2014 was certainly Tor.com's year. They published another excellent story by John Chu ("A Cost-Benefit Analysis of the Proposed Trade-Offs for the Overhaul of the Barricade"), one by Ken Lieu ("Reborn"), and one by Yoon Ha Lee ("Combustion Hour") -- all writers whose work I gobble up like some kind of writerly pumpkin pie. We will see how the awards season will turn out for them, but I suspect we'll see quite a few Tor.com stories on the Hugo ballot!
Runners Up: Clarkesworld
, Strange Horizons
2013 Selection: Clarkesworld
In the last few years, Clarkesworld
has published some pretty extraordinary fiction. In 2013, they were on top of their game. They published "Effigy Nights" by Yoon Ha Lee, "Silent Bridge, Pale Cascade" by Benjanun Sriduangkaew, and a ton of other amazing work, including some from Aliette de Bodard (sweet heavens yes). Clarkesworld,
of course, has been consistently good for years, but for reasons that I can't quite explain, it has been my go-to-magazine since 2013 -- hence its placement on this list.
Runners Up: Strange Horizons
2014 Selection: The Pilgrims
by Will Elliot (art by Kekai Kotaki
The artwork for Will Elliot's second novel so overwhelmed me when I first saw it that I promptly forgot the name of the book. All I could remember was that gorgeous cover art. Granted, the cover art is supposed to make me remember
the book, but I think there is something of value in art that explodes something in your mind. Kotaki's cover for The Pilgrims
did just that. And my mind is still exploding now that I own the book. That cover. Oh my gosh. That cover.
2013 Selection: Mothership: Tales from Afrofuturism and Beyond
edited by Bill Campbell and Edward Austin Hall (art by John Jennings
I picked up a copy of John Jennings' incredible art book at World Fantasy Con this year after I realized he was the artist for Mothership
, and then I had him sign the darn thing. The cover for Mothership
is unlike anything I'd ever seen before -- granted, I'm not much of an art critic, so you'll excuse me for any massive gaps in my knowledge here. There's something strange and surreal about the structure and color, which may explain why Mothership
sat on my desk even after it should have made its way to the leaning pile of books. It might also explain how I ended up at the Rosarium Publishing booth at World Fantasy Con: the art jumps out at you, grabs you by the throat, and demands you give it attention. I like that.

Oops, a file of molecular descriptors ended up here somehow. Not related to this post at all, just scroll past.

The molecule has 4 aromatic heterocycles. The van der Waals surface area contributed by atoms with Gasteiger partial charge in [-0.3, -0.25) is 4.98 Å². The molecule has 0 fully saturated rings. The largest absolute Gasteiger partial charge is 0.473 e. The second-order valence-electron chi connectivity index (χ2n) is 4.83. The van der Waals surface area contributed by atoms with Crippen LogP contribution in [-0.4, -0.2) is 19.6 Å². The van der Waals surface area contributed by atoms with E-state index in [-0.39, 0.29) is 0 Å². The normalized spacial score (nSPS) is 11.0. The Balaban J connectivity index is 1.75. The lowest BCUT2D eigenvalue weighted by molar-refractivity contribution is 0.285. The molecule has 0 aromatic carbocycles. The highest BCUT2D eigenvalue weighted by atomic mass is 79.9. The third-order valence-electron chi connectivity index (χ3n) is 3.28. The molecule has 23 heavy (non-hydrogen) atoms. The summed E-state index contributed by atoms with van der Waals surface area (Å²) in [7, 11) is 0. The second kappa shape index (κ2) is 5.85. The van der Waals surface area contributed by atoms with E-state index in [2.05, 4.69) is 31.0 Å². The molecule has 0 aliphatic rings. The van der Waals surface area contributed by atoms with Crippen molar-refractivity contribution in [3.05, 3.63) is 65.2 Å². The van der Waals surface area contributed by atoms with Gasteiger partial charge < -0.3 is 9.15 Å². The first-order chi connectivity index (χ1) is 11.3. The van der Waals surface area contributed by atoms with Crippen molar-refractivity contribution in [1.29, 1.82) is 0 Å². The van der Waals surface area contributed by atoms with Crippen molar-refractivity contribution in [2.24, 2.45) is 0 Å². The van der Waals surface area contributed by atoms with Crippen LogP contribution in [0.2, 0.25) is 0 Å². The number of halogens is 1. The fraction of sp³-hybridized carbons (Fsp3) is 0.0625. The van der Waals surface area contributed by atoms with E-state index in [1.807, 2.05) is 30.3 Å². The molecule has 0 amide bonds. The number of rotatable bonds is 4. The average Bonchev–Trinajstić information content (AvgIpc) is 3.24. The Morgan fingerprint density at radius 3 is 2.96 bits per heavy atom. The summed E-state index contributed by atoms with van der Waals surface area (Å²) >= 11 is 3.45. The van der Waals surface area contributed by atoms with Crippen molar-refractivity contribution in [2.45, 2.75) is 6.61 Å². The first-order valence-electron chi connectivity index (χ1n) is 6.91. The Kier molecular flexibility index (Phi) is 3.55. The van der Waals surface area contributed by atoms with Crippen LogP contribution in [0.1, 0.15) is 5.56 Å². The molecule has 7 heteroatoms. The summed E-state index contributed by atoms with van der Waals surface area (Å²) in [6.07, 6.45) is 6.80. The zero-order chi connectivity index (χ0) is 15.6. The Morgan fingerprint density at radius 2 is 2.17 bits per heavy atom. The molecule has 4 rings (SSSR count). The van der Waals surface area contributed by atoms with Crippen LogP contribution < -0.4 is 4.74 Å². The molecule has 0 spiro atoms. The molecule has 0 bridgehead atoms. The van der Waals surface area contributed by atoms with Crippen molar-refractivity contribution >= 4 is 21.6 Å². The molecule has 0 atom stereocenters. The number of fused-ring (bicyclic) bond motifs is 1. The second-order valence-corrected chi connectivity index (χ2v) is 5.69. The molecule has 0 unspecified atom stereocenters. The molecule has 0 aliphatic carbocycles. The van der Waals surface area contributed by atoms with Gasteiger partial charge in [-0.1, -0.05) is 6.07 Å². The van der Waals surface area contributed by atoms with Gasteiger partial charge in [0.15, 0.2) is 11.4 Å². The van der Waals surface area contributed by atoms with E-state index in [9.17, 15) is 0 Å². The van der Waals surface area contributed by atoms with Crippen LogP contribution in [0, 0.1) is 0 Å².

2014 Selection: Interstellar (2014; Christopher Nolan)
I maintain that Interstellar
is the best film of the year, and easily one of the top 10 science fiction films since 2000
. Having seen it three times, I am still in awe of the film's breadth. It is not just epic in scale, but in intellectual depth, too, exploring the dynamic structure of human selfhood through a tale of space exploration, salvation, and redemption. If there is one film that deserves recognition as a cinematic achievement this year, Nolan's magnum opus is it.
Runners Up: Jodorovsky's Dune
(2013), and Guardians of the Galaxy
2013 Selection: Pacific Rim (2013)
I had a hard time picking a winner for 2013. While Pacific Rim
isn't the strongest film in terms of narrative depth or performance, it does win top marks for being an exciting blockbuster with more than just flashy graphics. In fact, this may be one of the smarter big budget "monsters" (heh) we have seen in a while, showing a keen awareness of its source material and a willingness to buck blockbuster trends by giving us a compelling and diverse cast of characters with, for the most part, interesting personalities, motivations, and/or stories. This film deserves to be seen. Even more, it deserves to be loved.
Runners Up: The World's End
(2013), and Gravity
Best Genre Television Show
2014 Selection: Arrow (2012-Present)
I didn't start watching Arrow
until 2014. In fact, I avoided it like the plague because I assumed the quality of shows coming out of the CW would leave me wanting. Boy was I wrong. After the first week of watching Arrow
(Season One) on Netflix, I was hooked. Of course, by "first week" I mean "almost an entire season gobbled up in a matter of 7 days." Still, I couldn't help but love the show. It was campy, but aware. The action sequences were surprisingly good, the narrative compelling, and the characters complex. Oh, and John Barrowman played a villain. What more could you want?
Runners Up: How I Met Your Mother
(Seasons One and Two), and
2013 Selection: Sleep Hollow (2013-present)
By far the most exciting, batshit crazy fantasy television show in 2013, let alone the last decade, Sleepy Hollow